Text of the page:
Internet.org: Sometimes Good Two Good Things are in Conflict

Right now I am trying to get some work done on a trans-Pacific flight with satellite Wi-Fi. Don't get me wrong, I'm happy to have it. But is is painfully slow. So slow it feels like less than dial-up, so I spend lots of time waiting for something to happen.

I also should add that I spend extraordinary amounts of time on mobile connections in areas with high congestion or low signal, or both. So I am used to impact of latency and rather lower bandwidth when trying to get something done.

Right now I would willingly accept a text rich but visually-limited service, with no full-motion video. And that essentially is the sort of problem Internet.org is trying to work around.

So it is with dismay that I see so much friction about Internet.org and what it is doing, on the app bundling side of the "bring Internet to everyone" effort. Yes, Internet.org is bundling apps so people with little money can afford to sample and use the Internet and some useful apps.

Nobody except potential gatekeepers likes "gatekeepers." But life is complicated. Sometimes good things are in conflict. Frankly, some of us would say a little walled garden activity or bundling, or sponsored apps and zero rating, are reasonable trade-offs for dramatically and rapidly growing the numbers of people who can use the Internet.


Some of us would say Facebook is listening. 

Apparently responding to criticism that Facebook is violating network neutraltiy principles by offering people free access (no data plan required) to bundles of useful apps, Internet.org now has opened its platform to any developers who wish to participate, with some  key stipulations.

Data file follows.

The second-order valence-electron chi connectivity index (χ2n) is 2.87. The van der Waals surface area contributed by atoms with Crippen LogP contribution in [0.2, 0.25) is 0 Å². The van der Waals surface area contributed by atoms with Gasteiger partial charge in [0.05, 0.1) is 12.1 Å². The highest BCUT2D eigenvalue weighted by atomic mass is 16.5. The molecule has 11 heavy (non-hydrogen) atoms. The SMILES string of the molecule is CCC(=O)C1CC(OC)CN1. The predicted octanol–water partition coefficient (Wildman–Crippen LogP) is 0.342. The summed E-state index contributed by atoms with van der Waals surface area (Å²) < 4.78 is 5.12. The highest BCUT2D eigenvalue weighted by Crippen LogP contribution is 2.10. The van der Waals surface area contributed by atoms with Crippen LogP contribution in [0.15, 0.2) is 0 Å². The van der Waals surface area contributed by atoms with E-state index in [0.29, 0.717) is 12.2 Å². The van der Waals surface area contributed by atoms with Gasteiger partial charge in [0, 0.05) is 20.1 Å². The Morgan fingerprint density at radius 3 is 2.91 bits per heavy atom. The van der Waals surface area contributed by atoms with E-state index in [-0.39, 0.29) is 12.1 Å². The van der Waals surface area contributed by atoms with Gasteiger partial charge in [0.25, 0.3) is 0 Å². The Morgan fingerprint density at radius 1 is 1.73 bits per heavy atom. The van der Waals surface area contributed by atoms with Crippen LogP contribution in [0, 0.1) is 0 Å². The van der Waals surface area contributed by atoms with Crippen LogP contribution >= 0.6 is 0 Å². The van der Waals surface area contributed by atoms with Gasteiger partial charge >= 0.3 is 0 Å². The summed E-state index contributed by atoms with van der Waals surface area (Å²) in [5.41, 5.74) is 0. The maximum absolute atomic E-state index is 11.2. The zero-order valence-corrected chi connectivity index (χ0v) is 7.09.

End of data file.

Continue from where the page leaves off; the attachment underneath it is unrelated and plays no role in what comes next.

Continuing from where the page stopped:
Apparently, encrypted services will not be allowed, since all traffic has to pass through Internet.org proxy servers. Critics say the plan is “anticompetitive” because not every app, and every feature, is supported.


With all due respect, an “open” Internet is not the same thing as an “equal” Internet. When did the notion of innovation--and permissionless innovation--fall victim to the rival notion that only some types of creativity can be allowed?


To be sure, there are rival “good things” in conflict here. On one hand, we have a packaging innovation that dramatically can make useful Internet apps available to people who otherwise might not be able to use them.


On the other hand, we have the notion of fairness, that gatekeepers should not pick winners and losers. Both are reasonable principles and sources of value. But all business advantage is, at its root, “unfair.” Some products are better than others. Some innovators are more clever than others.

Sometimes you have to balance conflicting notions. That is what Internet.org is trying to do.
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